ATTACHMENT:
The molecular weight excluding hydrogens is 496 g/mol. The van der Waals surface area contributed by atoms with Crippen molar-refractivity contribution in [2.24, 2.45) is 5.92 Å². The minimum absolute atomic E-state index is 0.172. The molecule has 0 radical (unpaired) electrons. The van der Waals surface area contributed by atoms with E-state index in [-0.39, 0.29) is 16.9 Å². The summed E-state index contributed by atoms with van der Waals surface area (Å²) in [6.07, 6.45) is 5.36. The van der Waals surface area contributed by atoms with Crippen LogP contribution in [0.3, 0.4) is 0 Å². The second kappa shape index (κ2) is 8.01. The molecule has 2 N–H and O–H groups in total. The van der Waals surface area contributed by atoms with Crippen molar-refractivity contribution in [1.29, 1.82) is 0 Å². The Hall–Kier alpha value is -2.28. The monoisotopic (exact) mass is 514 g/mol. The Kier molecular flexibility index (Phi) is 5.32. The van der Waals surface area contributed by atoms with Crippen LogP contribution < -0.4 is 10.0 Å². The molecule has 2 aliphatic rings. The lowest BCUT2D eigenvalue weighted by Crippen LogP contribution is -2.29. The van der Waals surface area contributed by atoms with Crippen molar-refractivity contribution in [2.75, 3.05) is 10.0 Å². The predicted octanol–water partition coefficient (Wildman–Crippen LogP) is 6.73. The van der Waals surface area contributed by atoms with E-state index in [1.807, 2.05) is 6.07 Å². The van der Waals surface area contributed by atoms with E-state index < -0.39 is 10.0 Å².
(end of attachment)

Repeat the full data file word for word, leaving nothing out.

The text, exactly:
The molecular weight excluding hydrogens is 496 g/mol. The van der Waals surface area contributed by atoms with Crippen molar-refractivity contribution in [2.24, 2.45) is 5.92 Å². The minimum absolute atomic E-state index is 0.172. The molecule has 0 radical (unpaired) electrons. The van der Waals surface area contributed by atoms with E-state index in [-0.39, 0.29) is 16.9 Å². The summed E-state index contributed by atoms with van der Waals surface area (Å²) in [6.07, 6.45) is 5.36. The van der Waals surface area contributed by atoms with Crippen LogP contribution in [0.3, 0.4) is 0 Å². The second kappa shape index (κ2) is 8.01. The molecule has 2 N–H and O–H groups in total. The van der Waals surface area contributed by atoms with Crippen molar-refractivity contribution in [1.29, 1.82) is 0 Å². The Hall–Kier alpha value is -2.28. The monoisotopic (exact) mass is 514 g/mol. The Kier molecular flexibility index (Phi) is 5.32. The van der Waals surface area contributed by atoms with Crippen LogP contribution < -0.4 is 10.0 Å². The molecule has 2 aliphatic rings. The lowest BCUT2D eigenvalue weighted by Crippen LogP contribution is -2.29. The van der Waals surface area contributed by atoms with Crippen molar-refractivity contribution in [2.75, 3.05) is 10.0 Å². The predicted octanol–water partition coefficient (Wildman–Crippen LogP) is 6.73. The van der Waals surface area contributed by atoms with E-state index in [1.807, 2.05) is 6.07 Å². The van der Waals surface area contributed by atoms with E-state index < -0.39 is 10.0 Å².